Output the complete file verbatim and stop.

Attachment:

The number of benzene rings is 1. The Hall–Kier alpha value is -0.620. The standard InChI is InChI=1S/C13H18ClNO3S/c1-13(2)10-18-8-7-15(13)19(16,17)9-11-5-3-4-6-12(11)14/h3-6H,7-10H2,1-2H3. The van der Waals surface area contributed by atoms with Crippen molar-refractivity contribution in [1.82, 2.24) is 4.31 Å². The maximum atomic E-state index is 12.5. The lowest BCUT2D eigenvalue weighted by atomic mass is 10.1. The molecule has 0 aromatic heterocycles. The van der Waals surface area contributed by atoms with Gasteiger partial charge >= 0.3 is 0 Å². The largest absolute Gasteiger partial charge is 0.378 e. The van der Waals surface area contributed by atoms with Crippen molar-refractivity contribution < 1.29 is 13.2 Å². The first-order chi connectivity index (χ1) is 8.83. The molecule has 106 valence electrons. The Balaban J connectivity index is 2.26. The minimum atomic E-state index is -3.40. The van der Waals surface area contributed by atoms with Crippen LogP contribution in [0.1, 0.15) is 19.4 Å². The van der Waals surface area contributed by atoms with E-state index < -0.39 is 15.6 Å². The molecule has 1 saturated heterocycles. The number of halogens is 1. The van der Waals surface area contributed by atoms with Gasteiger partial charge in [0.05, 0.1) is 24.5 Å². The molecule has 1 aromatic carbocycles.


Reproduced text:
The number of benzene rings is 1. The Hall–Kier alpha value is -0.620. The standard InChI is InChI=1S/C13H18ClNO3S/c1-13(2)10-18-8-7-15(13)19(16,17)9-11-5-3-4-6-12(11)14/h3-6H,7-10H2,1-2H3. The van der Waals surface area contributed by atoms with Crippen molar-refractivity contribution in [1.82, 2.24) is 4.31 Å². The maximum atomic E-state index is 12.5. The lowest BCUT2D eigenvalue weighted by atomic mass is 10.1. The molecule has 0 aromatic heterocycles. The van der Waals surface area contributed by atoms with Gasteiger partial charge >= 0.3 is 0 Å². The largest absolute Gasteiger partial charge is 0.378 e. The van der Waals surface area contributed by atoms with Crippen molar-refractivity contribution < 1.29 is 13.2 Å². The first-order chi connectivity index (χ1) is 8.83. The molecule has 106 valence electrons. The Balaban J connectivity index is 2.26. The minimum atomic E-state index is -3.40. The van der Waals surface area contributed by atoms with Crippen LogP contribution in [0.1, 0.15) is 19.4 Å². The van der Waals surface area contributed by atoms with E-state index < -0.39 is 15.6 Å². The molecule has 1 saturated heterocycles. The number of halogens is 1. The van der Waals surface area contributed by atoms with Gasteiger partial charge in [0.05, 0.1) is 24.5 Å². The molecule has 1 aromatic carbocycles.